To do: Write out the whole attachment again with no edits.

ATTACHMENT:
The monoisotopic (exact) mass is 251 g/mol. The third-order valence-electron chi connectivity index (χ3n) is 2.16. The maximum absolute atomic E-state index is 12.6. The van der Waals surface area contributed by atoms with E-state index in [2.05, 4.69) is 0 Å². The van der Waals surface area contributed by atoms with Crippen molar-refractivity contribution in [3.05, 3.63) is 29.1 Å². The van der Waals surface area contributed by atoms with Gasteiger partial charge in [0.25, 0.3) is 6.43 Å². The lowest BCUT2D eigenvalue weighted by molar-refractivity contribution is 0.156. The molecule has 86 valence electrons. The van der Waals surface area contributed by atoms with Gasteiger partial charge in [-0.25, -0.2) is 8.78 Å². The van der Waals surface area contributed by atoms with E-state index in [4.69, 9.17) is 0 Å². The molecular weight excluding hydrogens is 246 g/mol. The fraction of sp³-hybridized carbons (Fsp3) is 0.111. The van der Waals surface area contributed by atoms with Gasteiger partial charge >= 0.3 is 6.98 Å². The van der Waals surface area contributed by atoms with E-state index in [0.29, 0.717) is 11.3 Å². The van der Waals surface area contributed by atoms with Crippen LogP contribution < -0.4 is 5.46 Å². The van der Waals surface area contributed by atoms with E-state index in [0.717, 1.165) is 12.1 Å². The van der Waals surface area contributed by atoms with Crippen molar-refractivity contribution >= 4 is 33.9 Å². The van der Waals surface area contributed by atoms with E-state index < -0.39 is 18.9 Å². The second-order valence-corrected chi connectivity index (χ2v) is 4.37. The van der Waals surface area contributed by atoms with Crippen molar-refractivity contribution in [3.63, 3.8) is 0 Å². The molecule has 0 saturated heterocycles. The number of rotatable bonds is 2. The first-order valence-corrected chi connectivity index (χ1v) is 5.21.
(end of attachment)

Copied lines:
The monoisotopic (exact) mass is 251 g/mol. The third-order valence-electron chi connectivity index (χ3n) is 2.16. The maximum absolute atomic E-state index is 12.6. The van der Waals surface area contributed by atoms with E-state index in [2.05, 4.69) is 0 Å². The van der Waals surface area contributed by atoms with Crippen molar-refractivity contribution in [3.05, 3.63) is 29.1 Å². The van der Waals surface area contributed by atoms with Gasteiger partial charge in [0.25, 0.3) is 6.43 Å². The lowest BCUT2D eigenvalue weighted by molar-refractivity contribution is 0.156. The molecule has 86 valence electrons. The van der Waals surface area contributed by atoms with Gasteiger partial charge in [-0.25, -0.2) is 8.78 Å². The van der Waals surface area contributed by atoms with E-state index in [4.69, 9.17) is 0 Å². The molecular weight excluding hydrogens is 246 g/mol. The fraction of sp³-hybridized carbons (Fsp3) is 0.111. The van der Waals surface area contributed by atoms with Gasteiger partial charge >= 0.3 is 6.98 Å². The van der Waals surface area contributed by atoms with E-state index in [0.29, 0.717) is 11.3 Å². The van der Waals surface area contributed by atoms with Crippen LogP contribution < -0.4 is 5.46 Å². The van der Waals surface area contributed by atoms with E-state index in [0.717, 1.165) is 12.1 Å². The van der Waals surface area contributed by atoms with Crippen molar-refractivity contribution >= 4 is 33.9 Å². The van der Waals surface area contributed by atoms with E-state index < -0.39 is 18.9 Å². The second-order valence-corrected chi connectivity index (χ2v) is 4.37. The van der Waals surface area contributed by atoms with Crippen molar-refractivity contribution in [3.63, 3.8) is 0 Å². The molecule has 0 saturated heterocycles. The number of rotatable bonds is 2. The first-order valence-corrected chi connectivity index (χ1v) is 5.21.